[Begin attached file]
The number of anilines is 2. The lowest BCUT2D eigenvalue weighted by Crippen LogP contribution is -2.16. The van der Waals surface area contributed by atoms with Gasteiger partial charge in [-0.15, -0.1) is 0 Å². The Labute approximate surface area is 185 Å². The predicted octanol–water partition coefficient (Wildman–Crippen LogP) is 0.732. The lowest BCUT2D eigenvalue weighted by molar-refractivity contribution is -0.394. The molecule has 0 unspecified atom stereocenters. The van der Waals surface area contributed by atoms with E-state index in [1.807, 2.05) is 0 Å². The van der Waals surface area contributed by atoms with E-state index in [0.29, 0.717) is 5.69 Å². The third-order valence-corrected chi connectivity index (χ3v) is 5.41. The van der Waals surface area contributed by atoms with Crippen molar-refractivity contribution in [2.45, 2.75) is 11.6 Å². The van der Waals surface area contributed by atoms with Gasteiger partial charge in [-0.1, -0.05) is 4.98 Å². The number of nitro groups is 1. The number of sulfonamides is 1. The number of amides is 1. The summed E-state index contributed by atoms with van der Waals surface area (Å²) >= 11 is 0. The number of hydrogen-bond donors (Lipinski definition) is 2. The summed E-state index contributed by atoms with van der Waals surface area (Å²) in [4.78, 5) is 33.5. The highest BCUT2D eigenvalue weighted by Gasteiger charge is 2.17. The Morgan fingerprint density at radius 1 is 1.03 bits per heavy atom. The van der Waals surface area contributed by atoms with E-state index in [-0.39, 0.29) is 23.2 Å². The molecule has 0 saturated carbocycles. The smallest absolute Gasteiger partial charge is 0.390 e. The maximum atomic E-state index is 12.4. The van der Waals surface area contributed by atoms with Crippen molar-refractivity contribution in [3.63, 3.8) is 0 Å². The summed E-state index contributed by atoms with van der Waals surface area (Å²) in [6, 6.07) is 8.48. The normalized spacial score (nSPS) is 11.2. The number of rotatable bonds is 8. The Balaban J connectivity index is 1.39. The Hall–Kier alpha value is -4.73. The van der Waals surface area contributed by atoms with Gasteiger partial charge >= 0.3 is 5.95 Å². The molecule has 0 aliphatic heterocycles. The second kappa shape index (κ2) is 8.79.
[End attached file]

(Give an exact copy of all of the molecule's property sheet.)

The number of anilines is 2. The lowest BCUT2D eigenvalue weighted by Crippen LogP contribution is -2.16. The van der Waals surface area contributed by atoms with Gasteiger partial charge in [-0.15, -0.1) is 0 Å². The Labute approximate surface area is 185 Å². The predicted octanol–water partition coefficient (Wildman–Crippen LogP) is 0.732. The lowest BCUT2D eigenvalue weighted by molar-refractivity contribution is -0.394. The molecule has 0 unspecified atom stereocenters. The van der Waals surface area contributed by atoms with E-state index in [1.807, 2.05) is 0 Å². The van der Waals surface area contributed by atoms with E-state index in [0.29, 0.717) is 5.69 Å². The third-order valence-corrected chi connectivity index (χ3v) is 5.41. The van der Waals surface area contributed by atoms with Crippen molar-refractivity contribution in [2.45, 2.75) is 11.6 Å². The van der Waals surface area contributed by atoms with Gasteiger partial charge in [-0.1, -0.05) is 4.98 Å². The number of nitro groups is 1. The number of sulfonamides is 1. The number of amides is 1. The summed E-state index contributed by atoms with van der Waals surface area (Å²) >= 11 is 0. The number of hydrogen-bond donors (Lipinski definition) is 2. The summed E-state index contributed by atoms with van der Waals surface area (Å²) in [4.78, 5) is 33.5. The highest BCUT2D eigenvalue weighted by Gasteiger charge is 2.17. The Morgan fingerprint density at radius 1 is 1.03 bits per heavy atom. The van der Waals surface area contributed by atoms with E-state index in [-0.39, 0.29) is 23.2 Å². The molecule has 0 saturated carbocycles. The smallest absolute Gasteiger partial charge is 0.390 e. The maximum atomic E-state index is 12.4. The van der Waals surface area contributed by atoms with Crippen molar-refractivity contribution in [3.63, 3.8) is 0 Å². The summed E-state index contributed by atoms with van der Waals surface area (Å²) in [6, 6.07) is 8.48. The normalized spacial score (nSPS) is 11.2. The number of rotatable bonds is 8. The Balaban J connectivity index is 1.39. The Hall–Kier alpha value is -4.73. The van der Waals surface area contributed by atoms with Gasteiger partial charge >= 0.3 is 5.95 Å². The molecule has 0 aliphatic heterocycles. The second kappa shape index (κ2) is 8.79.